Do you think firearms can be used to help build someone’s confidence? What about when it comes to bonding or maybe working together as a team?

Absolutely. With any other tasks, including sports, when you first try something new, it’s going to be scary. Guns have a stigma, and that’s because these have been so demonized, but I really strive to introduce firearms to people. One example I can name is Justin Forsett, who was a running back for the Detroit Lions. He was afraid of guns to some extent, but he had a completely different view after we went shooting. It shows that firearms can create a bond, and that creates friendships and a team environment.

What role can firearms play in a youngster’s upbringing?

Anything that can get kids outdoors and away from a video screen is huge. Kids today need to see a world beyond social media and the Internet, or else we’re going to have a generation of people that can’t do anything without their devices. We need to keep kids engaged in outdoor sports, and firearms can play a role in that if the kids are shown to respect firearms and understand firearms safety.

Tell us about your favorite firearm right now. Have you tried anything new so far this year? Is there a gun out there right now that you’d like to try or shoot?

The Ruger Precision rifle is something I was able to shoot last fall, and it’s a phenomenal weapon. Right out of the box, it can hit targets well out to 800 yards. I’m impressed, because there are other precision-style rifles that are somewhere between $4,000 and $6,000, and the Ruger comes in between $1,000 and $2,000.

I really love all the Ruger stuff. Shoot my Ruger American Rifle all the time, too. I have to admit, I’m a brand ambassador for Ruger, but I wouldn’t be one if I didn’t really love the company’s stuff. There are a lot of other guns I’m itching to shoot, but that’s what I hope to be doing throughout 2017.

What’s next for Mike Pawlawski? Anything our readers should know?

Well, I recently launched a camouflage apparel line with Go Wild Camo. This solves some of the problems with outdoor clothing and their performance issues. I’ve seen that a lot of camo has been based on military patterns, and that’s not always the best thing for hunting. I worked on this pattern so it better mimics nature and breaks up the human form by creating a hybrid of digital and natural patterns. It can help you blend into the field, and that’s what this is all about.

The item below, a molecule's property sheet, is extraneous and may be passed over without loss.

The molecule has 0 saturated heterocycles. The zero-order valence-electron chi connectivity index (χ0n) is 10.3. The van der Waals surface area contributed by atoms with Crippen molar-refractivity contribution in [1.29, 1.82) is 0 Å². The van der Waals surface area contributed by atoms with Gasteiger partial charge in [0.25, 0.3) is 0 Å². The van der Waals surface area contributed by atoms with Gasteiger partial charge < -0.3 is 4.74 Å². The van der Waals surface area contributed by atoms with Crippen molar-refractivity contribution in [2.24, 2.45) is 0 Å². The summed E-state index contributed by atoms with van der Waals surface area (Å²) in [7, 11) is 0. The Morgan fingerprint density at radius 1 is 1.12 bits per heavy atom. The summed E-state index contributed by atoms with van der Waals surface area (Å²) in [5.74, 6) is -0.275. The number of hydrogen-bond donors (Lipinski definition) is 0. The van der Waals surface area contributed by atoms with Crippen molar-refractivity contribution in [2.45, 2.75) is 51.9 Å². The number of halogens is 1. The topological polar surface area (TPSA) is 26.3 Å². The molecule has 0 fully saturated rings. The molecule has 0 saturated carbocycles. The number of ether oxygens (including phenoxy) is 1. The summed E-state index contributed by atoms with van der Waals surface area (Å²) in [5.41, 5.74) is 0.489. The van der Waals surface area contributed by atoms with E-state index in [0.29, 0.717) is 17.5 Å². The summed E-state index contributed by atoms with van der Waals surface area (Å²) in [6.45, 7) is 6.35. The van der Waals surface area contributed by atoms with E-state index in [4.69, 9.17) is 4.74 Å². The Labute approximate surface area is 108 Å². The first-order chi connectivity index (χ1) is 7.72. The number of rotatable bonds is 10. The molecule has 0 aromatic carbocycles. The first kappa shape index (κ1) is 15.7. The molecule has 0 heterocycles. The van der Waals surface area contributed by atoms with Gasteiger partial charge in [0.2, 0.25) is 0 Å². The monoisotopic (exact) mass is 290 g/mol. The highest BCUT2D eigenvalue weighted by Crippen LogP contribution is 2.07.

Mike Pawlawski’s Go-To Long Guns

Favorite rifle: “I love my .300 Winchester Magnum. It’s somewhat bigger than it needs to be, but it does the job. It is an all-around great round in a great rifle.”

Second favorite: “I also love my older M77 Hawkeye, which Ruger no longer makes. But that’s one that’s in the gun cabinet, and it gets taken out  quite a lot.”

“Taskmaster” rifle: “That would be the Ruger American Rifle in .308 Winchester. There isn’t much you have to worry about with this bolt action. The setup is fantastic.”

Favorite plinker: “My favorite plinker would have to be the Ruger 10/22, which is chambered in .22 LR. It’s a great gun for kids and novice shooters.”

Deep Routes with Big Ben

“Big Ben” is a great nickname for Ben Roethlisberger. At 6’5” and 240 pounds, the quarterback is pretty big. The Ohio native has led the Pittsburgh Steelers to three Super Bowl appearances and two championship wins. Last fall, Mike Pawlawski caught up with Big Ben for some long-range shooting.

“It was great to meet up with Ben and do some shooting,” Pawlawski said. “I’ve been trying to get together with Ben for years, but even in the off-season, we both are busy with companies we endorse. Finally, we were able to find a schedule, and it was great.”

Pawlawski said that although Big Ben is really more of a bowhunter, he took to firearms like a natural. “He never shot anything over 100 yards before, but I took him to do some long-range shooting,” Pawlawski said. “He loved it, and it really came to him pretty automatically.”

Quarterbacks might have a special gift, and although Big Ben didn’t throw bullets downrange, his eyes were on the prize. “Athletes can be very coachable, as we’re used to taking criticism to heart,” Pawlawski said. “We want to do better, and guys like Ben make it happen. It was very cool to watch that evolution throughout the day. He had never shot anything at that range, and suddenly he’s ringing plates at 600 yards.”

This article is from the summer 2017 issue of Ballistic Magazine. To subscribe, please visit